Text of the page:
Monday, January 18, 2021

Politico: AZ GOP Has "Run Aground" in Support of Trump

Posted By on Mon, Jan 18, 2021 at 10:00 AM

click to enlarge COURTESY OF FLICKR
Courtesy of Flickr

Politico looks at how the presidency of Donald Trump has damaged the Republican Party's fortunes in Arizona:

The Trump era did more damage to the Republican Party in Arizona than almost anywhere else. Over the past two years, Republicans lost both Senate seats. In November, the state flipped Democratic in a presidential race for the first time since 1996. The GOP state party chair is currently at war with the governor.

President Donald Trump’s fingerprints are on all of it, yet the state party will likely pass a resolution next week to officially “support & thank” the president. It’ll also vote on measures to censure three prominent Republicans who were deemed insufficiently beholden to Trump: Gov. Doug Ducey, former Sen. Jeff Flake and Cindy McCain, the wife of the late senator.

The adulation is an expression of GOP grassroots loyalty to Trump, but it’s also a portrait of a party that’s run aground in service to him. His defeat has triggered attempts to adopt an even harder pro-Trump line, raising questions about the party’s ability to compete in an increasingly diverse state that’s edging leftward.

“The craziness from the state Republican Party … it’s pretty embarrassing,” said Kirk Adams, a former Republican state House speaker and former chief of staff to Ducey. “We have been fed a steady diet of conspiracy theories and stolen election rhetoric and, really, QAnon theories from the state Republican Party since before the election, but certainly after.”

He said, “What’s … consequential is the effect the state Republican Party is having on the Republican brand in the state of Arizona.”

The fallout has been swift. Several thousand Arizona Republicans have abandoned the party since the U.S. Capitol riot that Trump helped to incite, with the majority of the defectors re-registering without a designated party, according to state elections officials. Business leaders are publicly recoiling from the GOP after party officials thrust Arizona into the center of Trump’s failed effort to overturn the election results, further dividing an already fractured party.

“Let us be clear: we find the weeks of disinformation and outright lies to reverse a fair and free election from the head of the Arizona Republican Party and some elected officials to be reprehensible,” read a full-page ad in The Arizona Republic this week from Greater Phoenix Leadership, a group of CEOs. “The political party organization and these elected officials, which some of us have supported in the past, have again embarrassed Arizona on a national stage.”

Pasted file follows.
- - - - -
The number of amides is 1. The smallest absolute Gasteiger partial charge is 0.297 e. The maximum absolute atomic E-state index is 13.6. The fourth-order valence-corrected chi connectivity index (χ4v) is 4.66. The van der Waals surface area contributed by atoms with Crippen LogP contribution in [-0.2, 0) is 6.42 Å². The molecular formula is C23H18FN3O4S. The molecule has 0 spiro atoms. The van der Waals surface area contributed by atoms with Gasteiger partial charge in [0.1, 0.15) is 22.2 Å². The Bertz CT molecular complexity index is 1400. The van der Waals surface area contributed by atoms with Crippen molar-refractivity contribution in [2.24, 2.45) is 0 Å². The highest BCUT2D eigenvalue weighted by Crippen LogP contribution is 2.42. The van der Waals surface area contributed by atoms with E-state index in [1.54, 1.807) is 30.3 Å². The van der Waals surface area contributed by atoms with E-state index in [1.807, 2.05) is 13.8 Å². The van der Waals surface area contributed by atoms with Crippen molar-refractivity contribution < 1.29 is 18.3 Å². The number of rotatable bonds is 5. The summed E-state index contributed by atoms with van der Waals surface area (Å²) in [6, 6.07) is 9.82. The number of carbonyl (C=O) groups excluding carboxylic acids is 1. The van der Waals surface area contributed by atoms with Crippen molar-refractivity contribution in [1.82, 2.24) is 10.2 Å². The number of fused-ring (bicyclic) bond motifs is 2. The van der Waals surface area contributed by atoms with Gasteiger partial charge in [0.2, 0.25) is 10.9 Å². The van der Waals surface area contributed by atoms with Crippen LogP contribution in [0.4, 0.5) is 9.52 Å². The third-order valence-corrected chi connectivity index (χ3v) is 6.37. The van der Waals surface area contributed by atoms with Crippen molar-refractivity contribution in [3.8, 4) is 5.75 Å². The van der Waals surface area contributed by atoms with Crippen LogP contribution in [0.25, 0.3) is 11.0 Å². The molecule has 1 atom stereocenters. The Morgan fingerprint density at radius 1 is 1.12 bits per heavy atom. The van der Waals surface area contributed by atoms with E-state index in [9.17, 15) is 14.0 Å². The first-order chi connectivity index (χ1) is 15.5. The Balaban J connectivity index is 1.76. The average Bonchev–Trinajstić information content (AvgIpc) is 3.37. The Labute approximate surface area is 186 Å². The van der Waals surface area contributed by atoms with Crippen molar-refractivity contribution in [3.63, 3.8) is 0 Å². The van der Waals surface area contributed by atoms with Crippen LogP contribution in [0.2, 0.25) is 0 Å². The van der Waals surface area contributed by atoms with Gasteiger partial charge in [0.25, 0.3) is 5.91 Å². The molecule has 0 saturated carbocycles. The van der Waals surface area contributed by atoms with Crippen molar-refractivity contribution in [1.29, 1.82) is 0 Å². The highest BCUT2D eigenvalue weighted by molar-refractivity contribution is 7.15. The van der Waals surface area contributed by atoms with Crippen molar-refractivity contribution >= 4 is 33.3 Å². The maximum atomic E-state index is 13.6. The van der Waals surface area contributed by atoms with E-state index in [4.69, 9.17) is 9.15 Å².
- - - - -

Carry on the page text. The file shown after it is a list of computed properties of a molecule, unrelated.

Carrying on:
Read the whole thing here.

Meanwhile, Libertarian-leaning Reason mag suggests the Arizona GOP has become "a Trump cult":

"He is with us," the speaker in the video urged viewers. "He loves the United States of America and he loves the American people. Have no doubt!" It was a performance worthy of an obscure religious TV channel stumbled upon during a late-night bout of insomnia, but it was actually a January 8 update from Arizona Republican Party Chairwoman Kelli Ward. She spoke in what she obviously assumed were reassuring terms of her conversation with President Donald Trump after the January 6 storming of the Capitol. "What an amazing president we have," she added, in a demonstration of the sad decay of the state's Republican organization from a political party into a cult of personality.

Once upon a time, the Arizona GOP nursed a distinctly individualistic skepticism of government and politicians. Long-time U.S. Senator Barry Goldwater famously wrote, "my aim is not to pass laws, but to repeal them." A hand-wringing September 2020 Kurt Anderson column in The New York Times held Goldwater responsible for introducing Milton Friedman's free-market economic ideas to a wide audience during events that "opened the door to libertarian economics."

Sam Steiger, a colorful five-term member of the House of Representatives, said there were some of his colleagues "you wouldn't hire to wheel a wheelbarrow." He ran for governor as a Libertarian in 1982, earning 5 percent of the vote. When he returned to the Republican fold to unsuccessfully seek the party's 1990 gubernatorial nomination, the Phoenix New Times noted that while he had backed off advocacy of drug legalization, Steiger "is an admitted 'Libertarian at heart.'"

Those were Republicans you couldn't really imagine assuring party faithful that a politician "loves" them. Grudging tolerance for an officeholder was more characteristic for their breed.

Since then, however, the Arizona GOP has undergone a strange transformation.

Read the whole thing here.

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